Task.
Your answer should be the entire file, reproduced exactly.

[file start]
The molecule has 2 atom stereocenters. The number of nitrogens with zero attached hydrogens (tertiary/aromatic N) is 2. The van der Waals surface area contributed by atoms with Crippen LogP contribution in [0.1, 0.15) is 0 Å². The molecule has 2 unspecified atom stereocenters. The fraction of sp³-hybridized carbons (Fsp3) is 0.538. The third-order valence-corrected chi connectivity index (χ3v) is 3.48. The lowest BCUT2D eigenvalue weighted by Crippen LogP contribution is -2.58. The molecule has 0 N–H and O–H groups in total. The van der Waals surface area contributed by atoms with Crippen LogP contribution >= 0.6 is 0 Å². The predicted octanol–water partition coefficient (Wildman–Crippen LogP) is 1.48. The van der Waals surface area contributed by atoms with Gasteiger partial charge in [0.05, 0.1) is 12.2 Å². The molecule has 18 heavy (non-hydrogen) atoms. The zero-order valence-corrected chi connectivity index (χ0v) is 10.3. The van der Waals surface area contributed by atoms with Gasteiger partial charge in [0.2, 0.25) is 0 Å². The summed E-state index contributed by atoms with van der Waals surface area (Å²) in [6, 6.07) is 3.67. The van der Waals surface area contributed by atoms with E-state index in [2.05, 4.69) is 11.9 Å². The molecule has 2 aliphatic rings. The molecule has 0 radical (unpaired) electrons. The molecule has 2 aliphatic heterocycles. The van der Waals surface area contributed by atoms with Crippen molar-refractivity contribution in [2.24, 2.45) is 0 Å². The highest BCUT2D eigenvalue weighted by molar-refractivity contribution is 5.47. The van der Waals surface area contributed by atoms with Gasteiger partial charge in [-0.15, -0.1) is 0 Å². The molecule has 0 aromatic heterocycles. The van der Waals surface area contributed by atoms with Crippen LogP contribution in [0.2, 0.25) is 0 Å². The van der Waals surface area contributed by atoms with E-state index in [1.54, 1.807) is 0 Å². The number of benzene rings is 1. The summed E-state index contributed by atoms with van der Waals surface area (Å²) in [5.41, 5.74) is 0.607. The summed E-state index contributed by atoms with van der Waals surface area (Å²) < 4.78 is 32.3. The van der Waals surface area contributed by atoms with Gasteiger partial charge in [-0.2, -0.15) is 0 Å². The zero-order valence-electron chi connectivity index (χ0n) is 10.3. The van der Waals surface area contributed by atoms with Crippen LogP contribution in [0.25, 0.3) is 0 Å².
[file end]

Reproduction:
The molecule has 2 atom stereocenters. The number of nitrogens with zero attached hydrogens (tertiary/aromatic N) is 2. The van der Waals surface area contributed by atoms with Crippen LogP contribution in [0.1, 0.15) is 0 Å². The molecule has 2 unspecified atom stereocenters. The fraction of sp³-hybridized carbons (Fsp3) is 0.538. The third-order valence-corrected chi connectivity index (χ3v) is 3.48. The lowest BCUT2D eigenvalue weighted by Crippen LogP contribution is -2.58. The molecule has 0 N–H and O–H groups in total. The van der Waals surface area contributed by atoms with Crippen LogP contribution >= 0.6 is 0 Å². The predicted octanol–water partition coefficient (Wildman–Crippen LogP) is 1.48. The van der Waals surface area contributed by atoms with Gasteiger partial charge in [0.05, 0.1) is 12.2 Å². The molecule has 18 heavy (non-hydrogen) atoms. The zero-order valence-corrected chi connectivity index (χ0v) is 10.3. The van der Waals surface area contributed by atoms with Gasteiger partial charge in [0.2, 0.25) is 0 Å². The summed E-state index contributed by atoms with van der Waals surface area (Å²) in [6, 6.07) is 3.67. The van der Waals surface area contributed by atoms with E-state index in [2.05, 4.69) is 11.9 Å². The molecule has 2 aliphatic rings. The molecule has 0 radical (unpaired) electrons. The molecule has 2 aliphatic heterocycles. The van der Waals surface area contributed by atoms with Crippen molar-refractivity contribution in [2.24, 2.45) is 0 Å². The highest BCUT2D eigenvalue weighted by molar-refractivity contribution is 5.47. The van der Waals surface area contributed by atoms with Gasteiger partial charge in [-0.15, -0.1) is 0 Å². The molecule has 0 aromatic heterocycles. The van der Waals surface area contributed by atoms with Crippen LogP contribution in [0.2, 0.25) is 0 Å². The van der Waals surface area contributed by atoms with E-state index in [1.54, 1.807) is 0 Å². The number of benzene rings is 1. The summed E-state index contributed by atoms with van der Waals surface area (Å²) in [5.41, 5.74) is 0.607. The summed E-state index contributed by atoms with van der Waals surface area (Å²) < 4.78 is 32.3. The van der Waals surface area contributed by atoms with Gasteiger partial charge in [-0.2, -0.15) is 0 Å². The zero-order valence-electron chi connectivity index (χ0n) is 10.3. The van der Waals surface area contributed by atoms with Crippen LogP contribution in [0.25, 0.3) is 0 Å².